Savings can save you

Piggy Bank In Life-ring Floating On Water - Financial Security Concept  

It was July 26, 2005. The afternoon rain had started its frenzy in the city of Mumbai.

The rain continued the whole night and well into the next day.

People were stranded in offices, in trains, in cars and buses. “The whole night, I was sitting in the train, without food to eat, water to drink and no access to washroom facilities to relieve myself,” was the experience of many.

The next day had its own set of problems. One of the difficulties faced by many was the lack of cash. They had balances in bank accounts but not much at home.

“I always thought, in the case of emergency, I will go across the street and withdraw cash from the ATM,” said a friend.

Unfortunately, in some parts of low-lying suburban Mumbai, ATMs were submerged in water.

We all end up facing situations in life or sometimes have been witness to situations that are not only unplanned but also unexpected.

These could be in form of natural or man-made calamities, e.g. torrential rain, tsunami, earthquakes, floods, terrorist attacks or geopolitical situations. These impact the entire region.

There could be some situations which impact a particular individual or a family e.g. loss of income due to job loss, slowdown in the economy, health condition of bread-winner, and the like. At such times, there could be loss of income or an unexpected rise in expenses or both.

In most situations, there is no formal insurance available and hence, it is prudent to keep aside some funds to meet these vagaries of life.


Most of us who are salaried have a CEO for our organisation. Ever company in whose shares we have invested has a CEO.

As individuals, we have no control over these CEOs even though they directly or indirectly impact our lives.

However, there is one CEO over whom we do have control, and that is our Contingencies and Emergencies Options (CEO). These are funds kept aside to help us deal with adversities in times of stress. We all have heard the saying ‘a stitch in time saves nine.’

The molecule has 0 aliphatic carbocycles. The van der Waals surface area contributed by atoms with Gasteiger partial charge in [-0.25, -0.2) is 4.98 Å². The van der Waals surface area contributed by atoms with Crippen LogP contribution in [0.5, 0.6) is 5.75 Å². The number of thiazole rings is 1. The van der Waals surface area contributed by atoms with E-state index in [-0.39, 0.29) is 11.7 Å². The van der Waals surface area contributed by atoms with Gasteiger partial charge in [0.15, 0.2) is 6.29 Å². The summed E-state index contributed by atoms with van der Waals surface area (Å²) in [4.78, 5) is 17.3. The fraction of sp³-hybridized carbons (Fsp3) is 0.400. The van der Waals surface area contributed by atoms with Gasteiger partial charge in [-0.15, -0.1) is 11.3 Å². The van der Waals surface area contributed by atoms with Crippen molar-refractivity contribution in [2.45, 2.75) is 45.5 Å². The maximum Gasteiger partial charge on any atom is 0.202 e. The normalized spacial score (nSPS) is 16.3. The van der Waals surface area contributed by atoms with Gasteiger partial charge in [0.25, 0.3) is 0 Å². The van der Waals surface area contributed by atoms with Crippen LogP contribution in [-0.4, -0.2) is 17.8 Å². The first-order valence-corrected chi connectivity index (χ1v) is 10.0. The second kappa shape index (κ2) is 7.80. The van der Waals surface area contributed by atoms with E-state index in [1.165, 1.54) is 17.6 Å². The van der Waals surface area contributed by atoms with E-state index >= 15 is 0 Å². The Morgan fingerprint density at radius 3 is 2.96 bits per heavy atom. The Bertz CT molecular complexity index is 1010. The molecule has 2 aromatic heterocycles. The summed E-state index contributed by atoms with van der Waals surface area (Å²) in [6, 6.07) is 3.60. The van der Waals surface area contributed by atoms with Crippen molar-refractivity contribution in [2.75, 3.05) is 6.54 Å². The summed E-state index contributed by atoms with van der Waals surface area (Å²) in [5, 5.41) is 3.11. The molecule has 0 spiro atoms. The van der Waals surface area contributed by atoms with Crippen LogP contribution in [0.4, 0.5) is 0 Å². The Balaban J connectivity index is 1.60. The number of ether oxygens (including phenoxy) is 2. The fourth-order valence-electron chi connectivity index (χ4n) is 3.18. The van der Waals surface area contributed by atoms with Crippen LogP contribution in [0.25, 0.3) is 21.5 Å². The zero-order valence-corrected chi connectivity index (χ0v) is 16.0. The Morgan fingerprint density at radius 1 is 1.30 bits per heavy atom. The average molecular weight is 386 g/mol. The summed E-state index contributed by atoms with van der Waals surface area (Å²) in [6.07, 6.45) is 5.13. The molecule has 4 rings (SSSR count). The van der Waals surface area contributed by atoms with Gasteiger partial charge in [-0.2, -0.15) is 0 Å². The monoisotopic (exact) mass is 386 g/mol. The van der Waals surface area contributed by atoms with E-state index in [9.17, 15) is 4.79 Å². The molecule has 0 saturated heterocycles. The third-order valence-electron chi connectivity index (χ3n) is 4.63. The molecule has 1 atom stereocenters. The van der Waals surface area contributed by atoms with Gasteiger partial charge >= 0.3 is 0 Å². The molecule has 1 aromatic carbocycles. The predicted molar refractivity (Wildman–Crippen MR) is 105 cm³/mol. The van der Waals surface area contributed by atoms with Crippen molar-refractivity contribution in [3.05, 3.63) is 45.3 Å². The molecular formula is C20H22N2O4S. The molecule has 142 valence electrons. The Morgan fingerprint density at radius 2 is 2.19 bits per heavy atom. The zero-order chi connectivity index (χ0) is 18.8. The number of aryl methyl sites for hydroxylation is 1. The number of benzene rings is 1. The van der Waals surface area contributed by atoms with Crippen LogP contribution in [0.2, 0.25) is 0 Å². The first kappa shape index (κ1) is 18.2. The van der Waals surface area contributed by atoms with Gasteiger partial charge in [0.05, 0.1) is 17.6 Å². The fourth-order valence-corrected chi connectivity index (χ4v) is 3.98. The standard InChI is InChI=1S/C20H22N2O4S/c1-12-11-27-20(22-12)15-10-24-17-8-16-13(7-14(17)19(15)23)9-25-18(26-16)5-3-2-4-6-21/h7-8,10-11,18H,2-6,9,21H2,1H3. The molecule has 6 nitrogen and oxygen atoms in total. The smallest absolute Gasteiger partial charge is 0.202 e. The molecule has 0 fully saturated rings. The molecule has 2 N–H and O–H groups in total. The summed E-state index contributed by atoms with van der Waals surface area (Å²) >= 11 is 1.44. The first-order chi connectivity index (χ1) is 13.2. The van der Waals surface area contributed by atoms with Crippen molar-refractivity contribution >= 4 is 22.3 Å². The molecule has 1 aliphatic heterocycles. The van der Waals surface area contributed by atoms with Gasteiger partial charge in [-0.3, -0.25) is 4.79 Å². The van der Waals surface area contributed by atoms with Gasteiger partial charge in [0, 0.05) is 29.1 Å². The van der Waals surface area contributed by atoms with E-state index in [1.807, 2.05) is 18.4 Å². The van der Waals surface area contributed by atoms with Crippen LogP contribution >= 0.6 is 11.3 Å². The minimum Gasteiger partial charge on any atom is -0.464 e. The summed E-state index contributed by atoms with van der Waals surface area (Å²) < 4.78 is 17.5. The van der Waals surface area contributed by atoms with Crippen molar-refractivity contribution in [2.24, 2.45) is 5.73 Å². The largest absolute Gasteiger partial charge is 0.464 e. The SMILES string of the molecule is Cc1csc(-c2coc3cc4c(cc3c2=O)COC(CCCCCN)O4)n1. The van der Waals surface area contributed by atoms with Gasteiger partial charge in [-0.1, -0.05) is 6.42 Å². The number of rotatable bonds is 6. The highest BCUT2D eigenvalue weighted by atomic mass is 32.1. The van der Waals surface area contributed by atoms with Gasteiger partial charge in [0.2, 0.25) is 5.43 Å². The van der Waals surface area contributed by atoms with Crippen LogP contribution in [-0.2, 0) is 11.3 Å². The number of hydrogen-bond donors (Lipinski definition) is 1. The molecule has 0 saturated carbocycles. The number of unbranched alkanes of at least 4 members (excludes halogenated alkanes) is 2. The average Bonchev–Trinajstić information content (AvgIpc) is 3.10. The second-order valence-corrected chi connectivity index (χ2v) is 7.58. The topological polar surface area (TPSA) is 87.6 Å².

Whether it saves nine or ten, I don’t know, but if there are funds kept aside for contingencies and emergencies, that would certainly enhance our ability to deal with adversity.

How much? Where?

During such times, there will be emotional trauma and financial stress. If there are adequately planned contingencies and emergencies options in place, then our emotional trauma will dilute significantly.

Usually, most financial planners recommend we keep aside funds equivalent to about three months’ mandatory expenses for emergencies. Three months, or 90 days, is sufficient time to come to terms with any kind of trauma.

How long-lasting the scare from trauma is, is dependent on each individual’s frame of mind but in most instances, within about 90 days, life starts limping back to normalcy.

Advice to elderly who are dependent on investments and pension could be to keep aside about 180 days’ reserve. In some extreme cases, advice is also to set aside provision for 220/240 days.

After deciding on how much to keep, the next question that comes to mind is where to keep these funds. Here, the recommendation is to keep funds equivalent to about one week’s expenses in the form of cash at home.

Even today, in most parts of the country, vegetable vendors, milkmen and their ilk prefer cash; more so, if it is a calamity-struck area. The remaining funds may be parked in a savings bank account. This account should be linked to a fixed deposit.

Returns on investment

‘What kind of returns should I expect on these funds?’ was a question posed to me in an investor awareness programme.

Please do not think of returns, tax benefit etc. on funds set aside for emergencies. The only focus should be to ensure a portion of it should be available any time and the rest should be accessible at the earliest with the least effort.

Prepare, don’t predict

Preparation is about taking action. Prediction, a lot many times, is manifestation of inner fears due to hearsay, gossip and rumours.

We are witnessing the pandemic of COVID-19. It is difficult to predict the future but at our end, we can always take small steps to ensure that if there is a slowdown, loss or reduction in income, there is sufficient financial armour to meet our routine expenses for a while.

(The writer is a financial planner and author of the Yogic Wealth)

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Printable version | Apr 11, 2021 7:46:45 PM |

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